IN BALANCE — Health Benefits Of Congee

February 2, 2018

Aleisha Anderson

Congee, also known as “zhou” or “jook”, is a grain-based medicinal porridge served for centuries in traditional East Indian and Chinese homes. Zhou is a common meal eaten daily throughout Asia. When you incorporate it as a regular dish, you will see improvement in digestive functions and an increase in overall energy.

Traditional Chinese medicine (TCM) recognizes the health benefits of rice congee. It can either be eaten alone, with garnishes, or with the addition of healing herbs. Medicinally, congee is used to promote good health and strong digestion.

According to TCM, because this simple porridge is easily digested and assimilated, it harmonizes digestion and also supplements blood and qi (life energy). Congee can relieve inflammation and nourish the immune system.

Its therapeutic properties can be enhanced by cooking the rice with grains, vegetables, meats, or herbs, or by adding them as a garnish. The rice water strengthens the spleen-pancreas digestive center, helping the additions to the rice to be more completely assimilated and enhancing their healing properties.

Zhou is inexpensive, simple, and easy to make. It has historically been known as a poor man’s food because a small amount of rice could be cooked with more water to create more broth to feed more people. There is a standard ratio of 1 part rice to 6-10 parts water or broth, cooked for 2-6 hours. “Bai Zhou” refers to an alternative preparation method where leftover rice is cooked with four parts water. More water is better than less and longer cooking times create stronger medicinal properties.

Flavoring the porridge can be done meticulously or with whatever is available in the pantry. The trick to making delicious congee is not obliterating the flavor of the rice and adding garnishes without stirring and mixing everything together.

Some common ingredients used to flavor congee are chicken, pork, green onions, ginger, tamari, coconut milk, dates, and raisins. Experimenting with different ingredients will keep this otherwise bland porridge more interesting. Chicken and ginger congee is a flavorful and nourishing congee recipe. Start with the ingredients in the recipe to the right:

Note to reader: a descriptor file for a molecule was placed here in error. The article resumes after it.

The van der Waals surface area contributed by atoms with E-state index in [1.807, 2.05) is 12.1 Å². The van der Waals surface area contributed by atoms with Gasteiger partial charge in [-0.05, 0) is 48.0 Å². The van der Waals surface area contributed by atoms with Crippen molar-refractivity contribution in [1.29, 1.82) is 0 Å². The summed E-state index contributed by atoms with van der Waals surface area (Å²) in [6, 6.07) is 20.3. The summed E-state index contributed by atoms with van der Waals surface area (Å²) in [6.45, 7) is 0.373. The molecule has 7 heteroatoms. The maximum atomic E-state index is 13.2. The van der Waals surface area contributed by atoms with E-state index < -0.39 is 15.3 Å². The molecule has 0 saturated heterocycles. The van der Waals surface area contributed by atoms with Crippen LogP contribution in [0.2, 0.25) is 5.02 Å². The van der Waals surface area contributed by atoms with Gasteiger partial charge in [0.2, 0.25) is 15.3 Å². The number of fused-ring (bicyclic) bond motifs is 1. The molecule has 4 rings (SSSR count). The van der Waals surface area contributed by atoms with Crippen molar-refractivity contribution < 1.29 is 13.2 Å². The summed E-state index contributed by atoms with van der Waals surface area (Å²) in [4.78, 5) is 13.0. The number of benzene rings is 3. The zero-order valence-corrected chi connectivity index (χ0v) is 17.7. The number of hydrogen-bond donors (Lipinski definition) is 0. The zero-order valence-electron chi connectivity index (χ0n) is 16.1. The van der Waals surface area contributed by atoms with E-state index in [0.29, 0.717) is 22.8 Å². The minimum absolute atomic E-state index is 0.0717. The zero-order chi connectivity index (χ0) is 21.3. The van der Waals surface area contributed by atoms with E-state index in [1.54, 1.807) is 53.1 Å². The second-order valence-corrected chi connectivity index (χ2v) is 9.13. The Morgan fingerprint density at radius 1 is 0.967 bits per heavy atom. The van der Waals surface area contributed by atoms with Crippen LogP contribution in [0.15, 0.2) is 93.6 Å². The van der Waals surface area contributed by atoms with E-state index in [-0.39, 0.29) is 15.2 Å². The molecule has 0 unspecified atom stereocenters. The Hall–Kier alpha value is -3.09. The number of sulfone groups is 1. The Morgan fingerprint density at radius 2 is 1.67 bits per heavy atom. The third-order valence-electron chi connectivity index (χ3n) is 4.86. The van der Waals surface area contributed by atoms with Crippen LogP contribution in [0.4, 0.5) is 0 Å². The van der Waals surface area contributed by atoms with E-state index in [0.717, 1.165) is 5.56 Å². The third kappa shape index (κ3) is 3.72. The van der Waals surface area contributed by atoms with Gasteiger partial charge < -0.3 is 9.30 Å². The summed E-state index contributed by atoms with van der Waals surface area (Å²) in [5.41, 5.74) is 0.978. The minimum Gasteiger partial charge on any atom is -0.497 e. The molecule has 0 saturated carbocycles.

A wide spectrum of common ailments are treated with herbs and vegetables cooked in with congee. A good source for medicinal recipes is The Book of Jook: Chinese Medicinal Porridges by Bob Flaws.

Congee can ease digestive disorders, inflammatory conditions, and chronic illness. Start a new healing ritual and experiment with congee.

Chicken and Ginger Congee

1.5 cups long-grain white rice

8 cups (2 quarts) chicken stock or broth

4 cups water

4 quarter-size slices of fresh ginger

¼ cup minced ginger

6 scallions- 2 whole, 4 thinly sliced

2 skinless, boneless chicken breast halves, cut into 1-inch pieces


Chopped roasted peanuts, soy sauce, toasted sesame oil and hot sauce, for serving


In a slow cooker, combine the rice, stock, water, sliced ginger, and whole scallions. Cover and cook on high, stirring occasionally, until the rice has broken down and is soupy, about 4 hours.

Next, pick out and discard the ginger and whole scallions. Stir the chicken into the congee. Cover and cook on high, stirring a few times, until the chicken is white throughout (about 15 minutes).

Season the congee with salt. Ladle into bowls. Garnish with minced ginger, sliced scallions, peanuts, soy sauce, sesame oil and hot sauce at the table.

Congee can be refrigerated overnight. Reheat gently, whisking well to break up any lumps.

Bay View resident Aleisha Anderson, L.Ac. is the clinic director and acupuncturist at Mke MindBody Wellness, an integrative wellness center with holistic therapies focused on mental health. More information:

Disclaimer: The information provided in this column is designed for educational purposes only. It is not intended to be a substitute for medical advice or care.

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